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  • Steve
    January 1, 1970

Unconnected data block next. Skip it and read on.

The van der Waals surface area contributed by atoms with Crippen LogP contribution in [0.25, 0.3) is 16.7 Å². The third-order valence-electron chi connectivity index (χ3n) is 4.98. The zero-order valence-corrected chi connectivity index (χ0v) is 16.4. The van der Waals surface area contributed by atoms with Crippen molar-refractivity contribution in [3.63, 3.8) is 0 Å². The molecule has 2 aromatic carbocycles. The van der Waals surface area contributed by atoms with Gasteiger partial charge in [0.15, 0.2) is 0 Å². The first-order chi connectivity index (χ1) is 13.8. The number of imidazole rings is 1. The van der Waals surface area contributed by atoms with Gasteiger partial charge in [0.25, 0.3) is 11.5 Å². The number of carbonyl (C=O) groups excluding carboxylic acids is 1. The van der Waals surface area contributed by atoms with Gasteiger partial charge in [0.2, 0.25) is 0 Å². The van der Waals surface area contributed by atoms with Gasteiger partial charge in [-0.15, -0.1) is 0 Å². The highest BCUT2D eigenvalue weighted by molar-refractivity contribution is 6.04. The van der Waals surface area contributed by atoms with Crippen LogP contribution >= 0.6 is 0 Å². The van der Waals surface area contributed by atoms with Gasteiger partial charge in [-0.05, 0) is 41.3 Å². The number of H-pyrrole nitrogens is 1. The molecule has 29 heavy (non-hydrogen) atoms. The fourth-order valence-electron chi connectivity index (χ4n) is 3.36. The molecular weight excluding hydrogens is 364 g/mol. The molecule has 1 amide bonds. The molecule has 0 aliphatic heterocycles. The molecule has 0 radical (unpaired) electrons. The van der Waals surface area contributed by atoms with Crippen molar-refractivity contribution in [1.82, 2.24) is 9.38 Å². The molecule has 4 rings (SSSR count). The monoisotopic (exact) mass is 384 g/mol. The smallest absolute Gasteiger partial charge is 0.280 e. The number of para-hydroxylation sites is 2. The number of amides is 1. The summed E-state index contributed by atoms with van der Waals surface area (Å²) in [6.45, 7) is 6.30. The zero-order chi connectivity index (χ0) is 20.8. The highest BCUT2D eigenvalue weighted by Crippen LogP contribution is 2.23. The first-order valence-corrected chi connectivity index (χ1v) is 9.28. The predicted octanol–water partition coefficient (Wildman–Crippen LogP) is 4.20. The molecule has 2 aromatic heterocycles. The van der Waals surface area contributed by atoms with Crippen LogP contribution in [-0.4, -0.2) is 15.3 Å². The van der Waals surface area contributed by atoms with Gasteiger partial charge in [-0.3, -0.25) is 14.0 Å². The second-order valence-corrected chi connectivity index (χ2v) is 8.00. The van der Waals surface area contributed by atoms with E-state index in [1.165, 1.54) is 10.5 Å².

A delight to read this latest novel by Mike Carey. I’ve yet to be disappointed by any book of his that I’ve read, and this may just be the best yet.Like the world in his well known The Girl With All the Gifts it’s a post apocalyptic world, set in Britain. In this world we’re maybe a few hundred years after climate change, war and environmental damage has caused 21st century civilisation to collapse. We are introduced to a typical isolated human community, living a medieval lifestyle and surround A delight to read this latest novel by Mike Carey. I’ve yet to be disappointed by any book of his that I’ve read, and this may just be the best yet.Like the world in his well known The Girl With All the Gifts it’s a post apocalyptic world, set in Britain. In this world we’re maybe a few hundred years after climate change, war and environmental damage has caused 21st century civilisation to collapse. We are introduced to a typical isolated human community, living a medieval lifestyle and surrounded by a natural world profoundly hostile to humanity. Animals are dangerous but particularly sinister are varieties of trees, maybe genetically altered, that will attack or even sow seeds in, humans! So people mostly hunker down within their village confines.The story is a first person narrative by Koli, a teenager about to come of age in the local village ceremony. But this isn’t YA literature. Koli is telling the story of an adolescent, at this stage, but from some years in the future so he’s reflective about all the apparently YA tropes that come up in his life, including young love, jealously, rivalries, etc., and critical of some of his choices.I have seen the odd disapproving comment about the narrative language used by Koli. It isn’t grammatically perfect English. It’s full of double negatives (‘I never did nothing..’), and ‘should of’s and ‘I done this..’. You get used to it quickly. It may be a touch awkward for those who don’t have English as a first tongue but plenty of people speak in a similar manner in everyday life (professional footballers came to mind!). It is Koli’s dialect and literature is full of grammatically imperfect dialects (I was reminded a little of Huckleberry Finn; and half decent crime writers having their criminals use a local ‘street patois’). In fact I found Koli’s narrative sometimes quite poetic during his reflective moments.I won’t describe the plot in any detail but it outlines his coming of age in the community, the lifestyle of the community and how they see the world. A travelling medic, Ursula, brings the outside world into the community on rare occasions. Particularly important in this world is ‘Tech’ - the very few remaining pieces of mid/late 21st century technology still working. In the village where Koli lives the ability to control one of the ‘tech’ items gives an individual high status. A magic system, if you like, for the fantasy fan! But not a mysterious ‘magic system’ to us, at least.The story is not especially dystopian, despite the hostile world. There are dark and light moments. Especially fun is Koli’s relationship with a music box that he finds - a mix of an Amazon Echo, AI and an MP3 player. I’m glad to see it included ‘metal’ (such as Metallica and Queen, and references to John Bonham) in its playlists....This book is the first in a trilogy. It doesn’t end on a melodramatic cliffhanger but reaches a conclusion where Koli can see a clear way forward for his increasingly eventful life in a world he’s understanding more and more. Very much looking forward to the next volume...A gold plated 5* from me.